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Age is Just a Number. See How Joan Payden Built A $700 Million Fortune At 92

Joan Payden, at 92, is one of America’s wealthiest self-made women. She founded Payden & Rygel, a Los Angeles-based money management firm, in 1983. Today, her firm manages over $161 billion in assets.

Joan Payden
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Joan Payden, aged 92, stands out as one of America’s wealthiest self-made women. She is the CEO of Payden & Rygel, a major money management firm she started in Los Angeles in 1983. Today, the company oversees more than $161 billion in assets and employs nearly 240 people across multiple offices.

Payden's journey to success began with her studies in math and physics at Trinity College in Washington, D.C. In the 1950s, she was one of the few female engineers at a company building oil refineries in New Jersey. Unfortunately, she lost her job after three years due to a mass layoff.

Determined to find a new path, Payden entered the financial sector. She secured a junior associate position at Merrill Lynch, though she started at a lower salary because she didn't know the difference between a bond and a stock. A few years later, she moved to Los Angeles and joined Scudder, Stevens & Clark, a top money management firm. After multiple attempts, she became the firm’s first female partner, despite missing out on promotion once because she couldn’t attend a men-only golf meeting.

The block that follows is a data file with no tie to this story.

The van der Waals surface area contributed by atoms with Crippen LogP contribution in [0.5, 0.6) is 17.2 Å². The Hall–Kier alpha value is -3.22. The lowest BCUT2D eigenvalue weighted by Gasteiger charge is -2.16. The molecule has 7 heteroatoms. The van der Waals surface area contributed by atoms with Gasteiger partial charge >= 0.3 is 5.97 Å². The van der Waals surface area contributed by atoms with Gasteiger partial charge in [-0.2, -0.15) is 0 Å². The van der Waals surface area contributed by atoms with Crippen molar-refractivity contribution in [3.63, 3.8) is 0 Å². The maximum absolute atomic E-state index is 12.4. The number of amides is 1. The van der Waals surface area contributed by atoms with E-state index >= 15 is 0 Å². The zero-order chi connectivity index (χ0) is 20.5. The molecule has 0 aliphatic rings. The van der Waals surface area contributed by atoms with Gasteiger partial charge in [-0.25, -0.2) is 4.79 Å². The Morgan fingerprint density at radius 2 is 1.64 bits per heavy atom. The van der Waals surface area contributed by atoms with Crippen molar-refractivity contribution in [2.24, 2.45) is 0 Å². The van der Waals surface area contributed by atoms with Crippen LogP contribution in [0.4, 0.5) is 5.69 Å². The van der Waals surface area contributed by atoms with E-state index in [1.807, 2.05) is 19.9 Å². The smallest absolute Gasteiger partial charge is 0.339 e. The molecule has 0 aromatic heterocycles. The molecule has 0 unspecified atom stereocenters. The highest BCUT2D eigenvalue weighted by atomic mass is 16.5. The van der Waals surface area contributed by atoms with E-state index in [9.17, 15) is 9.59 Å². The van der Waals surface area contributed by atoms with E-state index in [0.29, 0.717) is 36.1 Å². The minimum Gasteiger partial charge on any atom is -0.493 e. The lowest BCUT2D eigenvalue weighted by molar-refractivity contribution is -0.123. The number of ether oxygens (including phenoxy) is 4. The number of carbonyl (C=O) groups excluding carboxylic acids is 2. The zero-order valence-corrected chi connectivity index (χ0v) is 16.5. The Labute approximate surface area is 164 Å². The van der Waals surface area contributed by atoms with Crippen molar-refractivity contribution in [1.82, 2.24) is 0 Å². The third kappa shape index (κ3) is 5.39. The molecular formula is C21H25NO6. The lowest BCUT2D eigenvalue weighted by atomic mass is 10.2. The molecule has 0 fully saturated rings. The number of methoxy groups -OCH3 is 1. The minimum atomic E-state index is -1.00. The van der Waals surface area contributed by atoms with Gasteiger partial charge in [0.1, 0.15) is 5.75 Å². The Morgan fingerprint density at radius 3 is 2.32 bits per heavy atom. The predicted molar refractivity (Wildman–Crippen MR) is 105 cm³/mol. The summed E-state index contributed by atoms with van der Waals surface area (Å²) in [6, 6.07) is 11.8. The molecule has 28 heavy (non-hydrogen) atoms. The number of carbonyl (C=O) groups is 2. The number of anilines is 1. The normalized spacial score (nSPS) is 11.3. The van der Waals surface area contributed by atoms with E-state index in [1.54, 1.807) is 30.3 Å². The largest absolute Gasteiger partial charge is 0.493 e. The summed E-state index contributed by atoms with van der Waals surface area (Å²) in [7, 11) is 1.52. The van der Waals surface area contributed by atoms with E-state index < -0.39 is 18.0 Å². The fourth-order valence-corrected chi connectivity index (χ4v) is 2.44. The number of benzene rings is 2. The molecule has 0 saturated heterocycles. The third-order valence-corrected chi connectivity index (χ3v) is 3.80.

Payden didn't want her gender to define her career. “I am either a good financial advisor or not. I am not ‘a good woman financial advisor,’” she once said.

By 1983, Payden felt ready for a change. She and her colleague Sandra Rygel left their jobs, and Payden used her 401(k) savings to start Payden & Rygel. She had concerns about finding clients but soon realized that wouldn't be a problem.

Today, her firm is one of the largest private money management companies in the U.S. Her previous employer, Scudder, Stevens & Clark, was bought by Zurich Insurance Group for nearly $1.7 billion in 1997.

Joan Payden's net worth is now around $700 million, earning her a spot on Forbes’ 2024 list of America’s Richest Self-Made Women. Her advice to aspiring entrepreneurs is to take the plunge despite fears: “When you jump in the lake, you can’t think about drowning,” she said, adding that the risk of doing nothing was greater than the risk of taking action.

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